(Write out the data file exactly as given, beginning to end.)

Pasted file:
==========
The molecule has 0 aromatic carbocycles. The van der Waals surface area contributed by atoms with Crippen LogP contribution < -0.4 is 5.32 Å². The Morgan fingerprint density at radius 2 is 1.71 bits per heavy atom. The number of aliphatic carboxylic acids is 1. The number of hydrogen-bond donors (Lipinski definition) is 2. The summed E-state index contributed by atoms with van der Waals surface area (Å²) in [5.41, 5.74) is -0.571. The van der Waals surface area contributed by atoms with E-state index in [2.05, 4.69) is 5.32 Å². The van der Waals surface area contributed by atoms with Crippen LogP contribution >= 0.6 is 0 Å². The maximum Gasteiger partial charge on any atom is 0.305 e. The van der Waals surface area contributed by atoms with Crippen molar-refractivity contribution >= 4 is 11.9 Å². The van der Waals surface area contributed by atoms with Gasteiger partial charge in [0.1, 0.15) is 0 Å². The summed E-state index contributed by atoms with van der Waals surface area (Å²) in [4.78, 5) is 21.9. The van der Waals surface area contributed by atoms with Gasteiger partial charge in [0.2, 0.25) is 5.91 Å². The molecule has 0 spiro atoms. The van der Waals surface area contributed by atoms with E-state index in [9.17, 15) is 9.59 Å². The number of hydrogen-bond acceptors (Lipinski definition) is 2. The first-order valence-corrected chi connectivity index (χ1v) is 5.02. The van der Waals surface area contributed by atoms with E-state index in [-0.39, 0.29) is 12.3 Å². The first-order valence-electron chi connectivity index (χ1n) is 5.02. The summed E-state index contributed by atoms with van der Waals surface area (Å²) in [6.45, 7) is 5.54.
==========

The molecule has 0 aromatic carbocycles. The van der Waals surface area contributed by atoms with Crippen LogP contribution < -0.4 is 5.32 Å². The Morgan fingerprint density at radius 2 is 1.71 bits per heavy atom. The number of aliphatic carboxylic acids is 1. The number of hydrogen-bond donors (Lipinski definition) is 2. The summed E-state index contributed by atoms with van der Waals surface area (Å²) in [5.41, 5.74) is -0.571. The van der Waals surface area contributed by atoms with E-state index in [2.05, 4.69) is 5.32 Å². The van der Waals surface area contributed by atoms with Crippen LogP contribution >= 0.6 is 0 Å². The maximum Gasteiger partial charge on any atom is 0.305 e. The van der Waals surface area contributed by atoms with Crippen molar-refractivity contribution >= 4 is 11.9 Å². The van der Waals surface area contributed by atoms with Gasteiger partial charge in [0.1, 0.15) is 0 Å². The summed E-state index contributed by atoms with van der Waals surface area (Å²) in [4.78, 5) is 21.9. The van der Waals surface area contributed by atoms with Gasteiger partial charge in [0.2, 0.25) is 5.91 Å². The molecule has 0 spiro atoms. The van der Waals surface area contributed by atoms with E-state index in [9.17, 15) is 9.59 Å². The number of hydrogen-bond acceptors (Lipinski definition) is 2. The first-order valence-corrected chi connectivity index (χ1v) is 5.02. The van der Waals surface area contributed by atoms with E-state index in [-0.39, 0.29) is 12.3 Å². The first-order valence-electron chi connectivity index (χ1n) is 5.02. The summed E-state index contributed by atoms with van der Waals surface area (Å²) in [6.45, 7) is 5.54.